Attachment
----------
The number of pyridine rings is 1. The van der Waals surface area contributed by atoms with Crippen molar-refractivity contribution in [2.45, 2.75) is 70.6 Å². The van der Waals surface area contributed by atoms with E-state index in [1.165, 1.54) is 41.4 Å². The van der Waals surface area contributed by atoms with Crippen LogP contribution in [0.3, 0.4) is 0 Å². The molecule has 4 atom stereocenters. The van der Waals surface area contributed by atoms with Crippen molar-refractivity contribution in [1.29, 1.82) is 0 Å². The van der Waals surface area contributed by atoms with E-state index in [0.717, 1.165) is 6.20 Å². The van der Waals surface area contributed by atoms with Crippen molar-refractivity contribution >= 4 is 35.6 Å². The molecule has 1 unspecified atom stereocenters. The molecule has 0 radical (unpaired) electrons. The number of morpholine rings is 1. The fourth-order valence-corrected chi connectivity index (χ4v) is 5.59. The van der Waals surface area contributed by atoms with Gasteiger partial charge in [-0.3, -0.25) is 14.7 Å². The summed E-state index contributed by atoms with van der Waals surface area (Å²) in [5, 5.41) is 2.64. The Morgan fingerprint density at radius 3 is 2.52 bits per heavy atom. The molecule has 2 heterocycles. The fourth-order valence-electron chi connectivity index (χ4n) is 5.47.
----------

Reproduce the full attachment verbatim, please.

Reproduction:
The number of pyridine rings is 1. The van der Waals surface area contributed by atoms with Crippen molar-refractivity contribution in [2.45, 2.75) is 70.6 Å². The van der Waals surface area contributed by atoms with E-state index in [1.165, 1.54) is 41.4 Å². The van der Waals surface area contributed by atoms with Crippen LogP contribution in [0.3, 0.4) is 0 Å². The molecule has 4 atom stereocenters. The van der Waals surface area contributed by atoms with Crippen molar-refractivity contribution in [1.29, 1.82) is 0 Å². The van der Waals surface area contributed by atoms with E-state index in [0.717, 1.165) is 6.20 Å². The van der Waals surface area contributed by atoms with Crippen molar-refractivity contribution >= 4 is 35.6 Å². The molecule has 1 unspecified atom stereocenters. The molecule has 0 radical (unpaired) electrons. The number of morpholine rings is 1. The fourth-order valence-corrected chi connectivity index (χ4v) is 5.59. The van der Waals surface area contributed by atoms with Gasteiger partial charge in [-0.3, -0.25) is 14.7 Å². The summed E-state index contributed by atoms with van der Waals surface area (Å²) in [5, 5.41) is 2.64. The Morgan fingerprint density at radius 3 is 2.52 bits per heavy atom. The molecule has 2 heterocycles. The fourth-order valence-electron chi connectivity index (χ4n) is 5.47.